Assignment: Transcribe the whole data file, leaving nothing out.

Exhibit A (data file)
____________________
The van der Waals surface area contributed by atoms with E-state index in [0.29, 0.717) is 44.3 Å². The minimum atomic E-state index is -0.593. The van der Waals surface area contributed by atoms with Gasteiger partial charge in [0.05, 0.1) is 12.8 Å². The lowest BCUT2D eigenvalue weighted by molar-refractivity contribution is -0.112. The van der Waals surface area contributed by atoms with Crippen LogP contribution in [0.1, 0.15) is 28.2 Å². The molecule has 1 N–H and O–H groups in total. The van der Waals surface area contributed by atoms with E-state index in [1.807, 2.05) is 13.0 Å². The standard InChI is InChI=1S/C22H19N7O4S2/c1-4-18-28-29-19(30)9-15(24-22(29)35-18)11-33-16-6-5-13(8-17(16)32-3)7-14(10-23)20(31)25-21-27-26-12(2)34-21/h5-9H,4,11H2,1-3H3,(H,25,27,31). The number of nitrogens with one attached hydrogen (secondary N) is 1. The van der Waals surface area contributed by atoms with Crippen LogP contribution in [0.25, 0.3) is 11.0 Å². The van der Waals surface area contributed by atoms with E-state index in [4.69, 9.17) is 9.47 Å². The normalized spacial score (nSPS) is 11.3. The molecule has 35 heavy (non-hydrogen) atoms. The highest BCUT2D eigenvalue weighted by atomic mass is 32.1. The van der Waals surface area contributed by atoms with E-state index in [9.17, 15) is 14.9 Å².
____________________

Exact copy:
The van der Waals surface area contributed by atoms with E-state index in [0.29, 0.717) is 44.3 Å². The minimum atomic E-state index is -0.593. The van der Waals surface area contributed by atoms with Gasteiger partial charge in [0.05, 0.1) is 12.8 Å². The lowest BCUT2D eigenvalue weighted by molar-refractivity contribution is -0.112. The van der Waals surface area contributed by atoms with Crippen LogP contribution in [0.1, 0.15) is 28.2 Å². The molecule has 1 N–H and O–H groups in total. The van der Waals surface area contributed by atoms with E-state index in [1.807, 2.05) is 13.0 Å². The standard InChI is InChI=1S/C22H19N7O4S2/c1-4-18-28-29-19(30)9-15(24-22(29)35-18)11-33-16-6-5-13(8-17(16)32-3)7-14(10-23)20(31)25-21-27-26-12(2)34-21/h5-9H,4,11H2,1-3H3,(H,25,27,31). The number of nitrogens with one attached hydrogen (secondary N) is 1. The van der Waals surface area contributed by atoms with Crippen LogP contribution in [0.25, 0.3) is 11.0 Å². The van der Waals surface area contributed by atoms with E-state index in [4.69, 9.17) is 9.47 Å². The normalized spacial score (nSPS) is 11.3. The molecule has 35 heavy (non-hydrogen) atoms. The highest BCUT2D eigenvalue weighted by atomic mass is 32.1. The van der Waals surface area contributed by atoms with E-state index in [9.17, 15) is 14.9 Å².